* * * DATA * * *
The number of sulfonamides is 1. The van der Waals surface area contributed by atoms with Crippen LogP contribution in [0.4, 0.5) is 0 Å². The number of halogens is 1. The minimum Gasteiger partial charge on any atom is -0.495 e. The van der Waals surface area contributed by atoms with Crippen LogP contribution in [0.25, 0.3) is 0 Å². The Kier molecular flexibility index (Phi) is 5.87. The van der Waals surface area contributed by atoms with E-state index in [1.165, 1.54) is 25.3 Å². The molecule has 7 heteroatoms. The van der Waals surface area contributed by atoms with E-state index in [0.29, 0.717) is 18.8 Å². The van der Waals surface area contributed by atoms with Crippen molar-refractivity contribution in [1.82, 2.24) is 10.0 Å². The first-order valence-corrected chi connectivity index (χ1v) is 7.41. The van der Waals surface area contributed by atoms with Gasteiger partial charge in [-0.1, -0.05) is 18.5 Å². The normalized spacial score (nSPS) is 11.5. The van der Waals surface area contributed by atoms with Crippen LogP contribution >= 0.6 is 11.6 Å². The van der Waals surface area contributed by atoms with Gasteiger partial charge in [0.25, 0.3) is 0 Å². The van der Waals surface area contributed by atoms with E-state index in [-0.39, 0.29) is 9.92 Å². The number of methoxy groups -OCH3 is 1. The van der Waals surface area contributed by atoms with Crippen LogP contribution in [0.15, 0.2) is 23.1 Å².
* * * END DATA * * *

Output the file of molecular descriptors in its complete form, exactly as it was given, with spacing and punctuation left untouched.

The number of sulfonamides is 1. The van der Waals surface area contributed by atoms with Crippen LogP contribution in [0.4, 0.5) is 0 Å². The number of halogens is 1. The minimum Gasteiger partial charge on any atom is -0.495 e. The van der Waals surface area contributed by atoms with Crippen LogP contribution in [0.25, 0.3) is 0 Å². The Kier molecular flexibility index (Phi) is 5.87. The van der Waals surface area contributed by atoms with E-state index in [1.165, 1.54) is 25.3 Å². The molecule has 7 heteroatoms. The van der Waals surface area contributed by atoms with E-state index in [0.29, 0.717) is 18.8 Å². The van der Waals surface area contributed by atoms with Crippen molar-refractivity contribution in [1.82, 2.24) is 10.0 Å². The first-order valence-corrected chi connectivity index (χ1v) is 7.41. The van der Waals surface area contributed by atoms with Gasteiger partial charge in [-0.1, -0.05) is 18.5 Å². The normalized spacial score (nSPS) is 11.5. The van der Waals surface area contributed by atoms with Crippen LogP contribution >= 0.6 is 11.6 Å². The van der Waals surface area contributed by atoms with Gasteiger partial charge in [0.25, 0.3) is 0 Å². The van der Waals surface area contributed by atoms with E-state index in [-0.39, 0.29) is 9.92 Å². The number of methoxy groups -OCH3 is 1. The van der Waals surface area contributed by atoms with Crippen LogP contribution in [0.15, 0.2) is 23.1 Å².